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Stackyard News Sep 06

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    Making the Most of Welcome Late-Season Grass

The tremendous flush of late-season grass growth stimulated by good rainfall from August onwards provides beef producers across England with a valuable opportunity to make-up for grazing liveweight gains sacrificed to the summer drought and potential shortages of conserved forage. However, the English Beef and Lamb Executive (EBLEX) stresses that careful management will be essential to ensure the best utilisation and animal performance.

cattle grazing

Providing grassland management kept on top of high peak growth rates in April and May, ‘hard grazing’ during the drought will have produced good leafy late-season swards with excellent potential for supporting liveweight gains.

September sward analyses at the Duchy College in Cornwall, for instance, show ME contents of over 11 MJ/kg DM and protein levels of more than 25% in grass with an average dry matter of just under 14.7%. Very similar to the college’s early May analyses, these results support reports from other parts of the country indicating a surprising amount of nutritional value in this autumn’s grass.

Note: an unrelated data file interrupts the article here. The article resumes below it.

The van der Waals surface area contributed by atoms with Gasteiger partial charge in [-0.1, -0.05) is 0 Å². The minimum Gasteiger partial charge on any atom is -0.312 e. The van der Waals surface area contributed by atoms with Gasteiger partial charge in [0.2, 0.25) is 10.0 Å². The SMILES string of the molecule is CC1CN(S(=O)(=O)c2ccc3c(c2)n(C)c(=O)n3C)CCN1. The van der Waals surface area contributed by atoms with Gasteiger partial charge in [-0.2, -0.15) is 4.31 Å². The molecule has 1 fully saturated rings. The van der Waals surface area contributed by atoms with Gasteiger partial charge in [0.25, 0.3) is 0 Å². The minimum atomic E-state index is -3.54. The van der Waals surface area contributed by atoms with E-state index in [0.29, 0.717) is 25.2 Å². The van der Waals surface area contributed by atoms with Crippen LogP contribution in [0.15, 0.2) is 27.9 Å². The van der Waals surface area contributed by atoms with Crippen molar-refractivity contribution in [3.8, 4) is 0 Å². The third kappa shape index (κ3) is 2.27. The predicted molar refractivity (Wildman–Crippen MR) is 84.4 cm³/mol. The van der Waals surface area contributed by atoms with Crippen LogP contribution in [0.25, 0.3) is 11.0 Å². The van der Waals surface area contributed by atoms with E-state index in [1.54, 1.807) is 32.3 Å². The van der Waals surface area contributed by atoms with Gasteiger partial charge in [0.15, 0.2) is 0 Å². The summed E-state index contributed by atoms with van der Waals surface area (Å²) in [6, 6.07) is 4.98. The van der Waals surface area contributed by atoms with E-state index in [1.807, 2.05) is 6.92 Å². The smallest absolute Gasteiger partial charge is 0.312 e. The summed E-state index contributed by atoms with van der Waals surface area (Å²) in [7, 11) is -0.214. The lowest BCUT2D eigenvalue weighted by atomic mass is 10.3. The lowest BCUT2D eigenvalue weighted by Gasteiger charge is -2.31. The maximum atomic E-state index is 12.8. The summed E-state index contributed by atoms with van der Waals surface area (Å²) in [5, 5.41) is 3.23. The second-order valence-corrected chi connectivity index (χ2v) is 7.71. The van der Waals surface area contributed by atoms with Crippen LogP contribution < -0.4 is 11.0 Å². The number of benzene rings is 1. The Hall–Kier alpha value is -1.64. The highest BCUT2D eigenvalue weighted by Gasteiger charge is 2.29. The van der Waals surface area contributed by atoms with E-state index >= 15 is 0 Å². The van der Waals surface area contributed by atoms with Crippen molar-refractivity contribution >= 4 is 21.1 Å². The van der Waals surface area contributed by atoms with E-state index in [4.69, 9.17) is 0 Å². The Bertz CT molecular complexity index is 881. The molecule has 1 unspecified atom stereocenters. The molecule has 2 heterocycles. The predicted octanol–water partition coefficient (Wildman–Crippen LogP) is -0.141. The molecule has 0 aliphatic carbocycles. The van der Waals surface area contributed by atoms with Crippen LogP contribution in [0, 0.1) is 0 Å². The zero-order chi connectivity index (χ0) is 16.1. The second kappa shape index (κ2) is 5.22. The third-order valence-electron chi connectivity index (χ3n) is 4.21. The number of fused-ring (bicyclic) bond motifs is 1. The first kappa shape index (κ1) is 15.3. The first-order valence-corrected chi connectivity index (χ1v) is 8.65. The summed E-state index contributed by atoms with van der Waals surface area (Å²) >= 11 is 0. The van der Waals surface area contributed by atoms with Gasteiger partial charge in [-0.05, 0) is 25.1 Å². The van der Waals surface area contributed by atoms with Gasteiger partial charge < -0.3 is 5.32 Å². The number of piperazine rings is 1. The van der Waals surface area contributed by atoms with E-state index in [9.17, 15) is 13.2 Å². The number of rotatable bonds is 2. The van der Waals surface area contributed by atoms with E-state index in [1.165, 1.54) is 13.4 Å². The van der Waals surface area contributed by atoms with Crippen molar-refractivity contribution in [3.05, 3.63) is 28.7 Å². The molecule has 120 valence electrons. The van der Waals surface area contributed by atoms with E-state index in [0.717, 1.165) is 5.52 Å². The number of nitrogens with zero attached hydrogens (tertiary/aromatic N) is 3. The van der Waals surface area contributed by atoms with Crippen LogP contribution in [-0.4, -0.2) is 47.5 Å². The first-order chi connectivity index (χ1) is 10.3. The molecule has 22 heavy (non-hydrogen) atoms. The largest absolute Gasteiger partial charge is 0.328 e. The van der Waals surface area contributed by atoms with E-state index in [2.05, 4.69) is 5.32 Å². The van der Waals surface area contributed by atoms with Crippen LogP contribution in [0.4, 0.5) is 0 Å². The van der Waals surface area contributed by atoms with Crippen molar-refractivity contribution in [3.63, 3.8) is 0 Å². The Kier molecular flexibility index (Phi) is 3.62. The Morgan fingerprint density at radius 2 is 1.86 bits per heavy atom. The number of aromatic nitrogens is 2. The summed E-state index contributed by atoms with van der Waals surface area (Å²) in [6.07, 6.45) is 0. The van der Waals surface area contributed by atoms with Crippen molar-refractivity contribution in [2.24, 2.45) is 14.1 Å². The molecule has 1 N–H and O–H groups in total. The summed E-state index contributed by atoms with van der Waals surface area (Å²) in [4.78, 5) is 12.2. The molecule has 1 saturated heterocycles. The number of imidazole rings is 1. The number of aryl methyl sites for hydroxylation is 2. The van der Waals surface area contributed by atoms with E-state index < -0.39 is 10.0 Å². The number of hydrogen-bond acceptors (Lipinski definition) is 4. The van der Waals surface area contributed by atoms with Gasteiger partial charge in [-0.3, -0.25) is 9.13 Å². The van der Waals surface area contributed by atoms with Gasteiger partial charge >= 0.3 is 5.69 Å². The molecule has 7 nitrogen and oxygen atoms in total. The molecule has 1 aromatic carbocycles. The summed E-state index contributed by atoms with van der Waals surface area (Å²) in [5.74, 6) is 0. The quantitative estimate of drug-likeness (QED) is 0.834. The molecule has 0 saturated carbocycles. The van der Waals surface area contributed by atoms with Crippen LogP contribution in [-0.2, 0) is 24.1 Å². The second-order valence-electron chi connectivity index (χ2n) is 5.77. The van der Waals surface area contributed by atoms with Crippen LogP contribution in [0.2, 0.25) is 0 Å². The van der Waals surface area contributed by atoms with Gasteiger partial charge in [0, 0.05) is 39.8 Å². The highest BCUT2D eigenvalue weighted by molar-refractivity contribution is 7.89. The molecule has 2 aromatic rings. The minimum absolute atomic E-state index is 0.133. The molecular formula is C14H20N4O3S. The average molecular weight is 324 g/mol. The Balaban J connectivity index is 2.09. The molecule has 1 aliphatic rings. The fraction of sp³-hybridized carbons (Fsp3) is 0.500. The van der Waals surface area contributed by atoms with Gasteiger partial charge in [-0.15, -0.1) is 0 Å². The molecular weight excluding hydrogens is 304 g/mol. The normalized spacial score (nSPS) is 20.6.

Combined with recorded levels of daily grass growth nearly 10kg DM/ha greater than this time last year, the potential for beef production from late-season grazing appears particularly high. All the more so if the recent annual trend towards warmer, more open back-ends continues.

As well as helping to make-up for liveweight gains from grass lost over the extremely dry summer, of course, making the most of late-season grazing will do much to help conserve drought-affected stocks of hay and silage.

Since autumn grass tends to have relatively low sugar contents and high levels of rumen degradable protein, some supplementation with balancing high energy concentrates may be advisable. This will be most cost effective for growing & finishing cattle where avoiding a growth check at housing is vital.

To make the most of this season’s late grass bonus EBLEX advises English producers to:

  • Confine supplementation to stock that need it – mainly those nearer to finishing;
  • Avoid wasting supplements on stock that can achieve compensatory growth next season;
  • Rotationally graze swards over a relatively short period – 1 to 4 days;
  • Offer straw to grazing stock to help slow the rate of grass passage through the gut;
  • Keep stock off any pastures that become very wet for a day or two; and,
  • Be aware of the increased risk of grass staggers from very lush swards;

link European Focus On Beef And Lamb
link Monitor Stock Bull Soundness to Maximise Value
link Skipton Venue For Beef Expo 2007

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